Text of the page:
Jeff sent some progress pictures of the piece he made for the Space//Form show. I've been intrigued by how he creates his work since coming across him and this revealed how many iterations and layers he goes through in the creation of a piece of work.
My work explores compositional structure through the relationship between colors. Elements from high and low visual culture are dismantled and reconstructed. These forms are created through cause and effect, wherein each layer interacts with it’s predecessor, to create a functioning system of parts. Constructed to pit architectonic organization against the organic, a dialogue between geometric order and cellular growth emerges to create a language in constant flux. As a whole, these units combine to create a sort of ‘abstract sign” operating separately from speech and writing patterns, with the intention of seizing the viewer on an unconscious or automatic level.
Final Piece: ‘Soft-Serve’. Acrylic & canvas on panel. 10×10 inches. 2012
He has a new exhibition opening this week at Nancy Margolis Gallery in New York.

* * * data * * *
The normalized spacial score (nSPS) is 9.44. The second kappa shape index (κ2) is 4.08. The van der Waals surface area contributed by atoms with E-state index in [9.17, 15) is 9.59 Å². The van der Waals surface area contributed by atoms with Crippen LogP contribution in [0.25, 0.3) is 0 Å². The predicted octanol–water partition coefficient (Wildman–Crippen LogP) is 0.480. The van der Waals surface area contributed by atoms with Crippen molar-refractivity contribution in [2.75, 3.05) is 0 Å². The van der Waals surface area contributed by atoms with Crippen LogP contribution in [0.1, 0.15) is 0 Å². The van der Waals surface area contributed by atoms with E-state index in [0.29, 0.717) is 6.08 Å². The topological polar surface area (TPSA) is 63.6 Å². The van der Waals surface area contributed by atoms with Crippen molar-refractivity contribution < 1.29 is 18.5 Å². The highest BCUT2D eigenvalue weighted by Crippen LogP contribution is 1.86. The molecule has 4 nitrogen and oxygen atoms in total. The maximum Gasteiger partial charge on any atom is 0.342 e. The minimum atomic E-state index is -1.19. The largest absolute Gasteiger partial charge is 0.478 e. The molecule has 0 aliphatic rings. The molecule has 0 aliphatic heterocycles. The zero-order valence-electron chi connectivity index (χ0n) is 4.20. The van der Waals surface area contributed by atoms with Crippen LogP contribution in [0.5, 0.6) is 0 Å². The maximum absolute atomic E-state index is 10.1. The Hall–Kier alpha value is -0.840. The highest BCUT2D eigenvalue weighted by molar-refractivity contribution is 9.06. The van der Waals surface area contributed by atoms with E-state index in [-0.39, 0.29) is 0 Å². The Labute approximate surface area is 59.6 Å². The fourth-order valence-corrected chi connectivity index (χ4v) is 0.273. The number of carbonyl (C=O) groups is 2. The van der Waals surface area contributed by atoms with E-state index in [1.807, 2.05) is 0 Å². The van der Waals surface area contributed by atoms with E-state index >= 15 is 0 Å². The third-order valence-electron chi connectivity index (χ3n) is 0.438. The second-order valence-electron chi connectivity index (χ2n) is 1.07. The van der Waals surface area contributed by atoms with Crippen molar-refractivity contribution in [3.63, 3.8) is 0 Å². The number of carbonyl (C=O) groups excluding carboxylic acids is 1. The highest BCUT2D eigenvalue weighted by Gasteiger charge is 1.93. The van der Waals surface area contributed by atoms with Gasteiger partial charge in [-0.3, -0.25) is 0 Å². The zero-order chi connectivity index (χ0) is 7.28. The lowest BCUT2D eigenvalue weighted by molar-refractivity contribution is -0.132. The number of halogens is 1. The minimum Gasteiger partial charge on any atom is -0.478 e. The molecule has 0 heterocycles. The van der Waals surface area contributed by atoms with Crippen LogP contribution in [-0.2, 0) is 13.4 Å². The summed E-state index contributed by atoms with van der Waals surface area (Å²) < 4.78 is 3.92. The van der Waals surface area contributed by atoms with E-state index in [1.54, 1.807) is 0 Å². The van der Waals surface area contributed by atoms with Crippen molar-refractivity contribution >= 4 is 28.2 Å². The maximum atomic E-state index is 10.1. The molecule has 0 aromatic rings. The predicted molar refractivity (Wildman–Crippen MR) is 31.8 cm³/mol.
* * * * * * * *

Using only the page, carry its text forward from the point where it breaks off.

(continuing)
JEFF DEPNER: VARIATIONS BLACK NAPKINS October 24 — December 7, 2013 Nancy Margolis Gallery is pleased to announce the opening of Jeff Depner’s first solo New York exhibition, Variations: Black Napkins, on October 24, 2013, and on view through December 7, 2013. The opening reception will take place Thursday, October 24 from 6–8 pm. In his abstract acrylic paintings, Vancouver-based Depner explores compositional structure through the relationship between colors. His works’ painted layers create singular, functioning systems of interacting parts, yet juxtapositions permeate—between the architectonic and the organic, the graphic and the painterly, the matte and the opulent. The exhibition’s series of Reconfigured Grid Paintings is immediately striking for its architectonic, geometric forms. According to the artist, architectural language and elements of graphic design inform these works and, indeed, Depner’s shapes are vaguely suggestive of A-frames, fencing and graphic lettering. The artist’s painting process both mimics and reinforces this architectural theme: thick, sometimes crunchy, impasto passages lend Depner’s paintings a real structural presence. At the same time, layers are made to interact with preceding layers so that the paintings’ textures, colors and forms are quite literally supported by what lies beneath. Yet, a second look at these works reveals an equally prominent organic element. Expressive freehand passages, replete with painterly brushstrokes, scratches and drippings, surround—even intrude on—Depner’s hardedge geometric forms. While the works seem at first defined by precision, upon closer examination, Depner’s desire to unravel his own uniformity becomes clear. In spite of his repetition of color and form, Depner deftly places thick acrylic next to thin washes, glossy paint next to matte paint, and textured passages next to smooth ones In pitting the architectonic against the organic, the graphic against the painterly, Depner situates his work within an ongoing discourse on geometric abstraction, and the possibilities of painting at large. In fact, his works’ titles—especially his Reconfigured Grid Paintings—directly reference an interest in reinterpreting the art historical grid for the contemporary world. The artist’s list of influences—Diebenkorn, Guston, de Kooning, Gorchov, Ryman, Tuttle, Lasker, Picasso, and Halley—speaks to the depth and breadth of this interest. While Depner’s color palette does draw from the work of these predecessors, his color choices are by and large intuitive: his flat, muted grays remind of industrial materials and paint colors, while his more vivid hues call to mind contemporary art and graphic design. In this, Depner adds to the contemporary thrust of his work, enabling him to create what he deems an ‘abstract sign’, intended to seize the viewer on an unconscious level. Depner received his BFA in design and illustration from Capilano University, Vancouver, Canada and has shown widely across Canada and the United States. He first showed at Nancy Margolis Gallery in a group show, Cast Party, in spring 2013, to enthusiastic reception. In 2011 he was one of one hundred artists included in Rising – Young Artists To Keep An Eye On!, published by Daab books. His work has also been featured in several other publications and art blogs, including Artbox Magazine, Ruby Mag, The Globe and Mail, and Snap Magazine. He lives and works in Vancouver, Canada.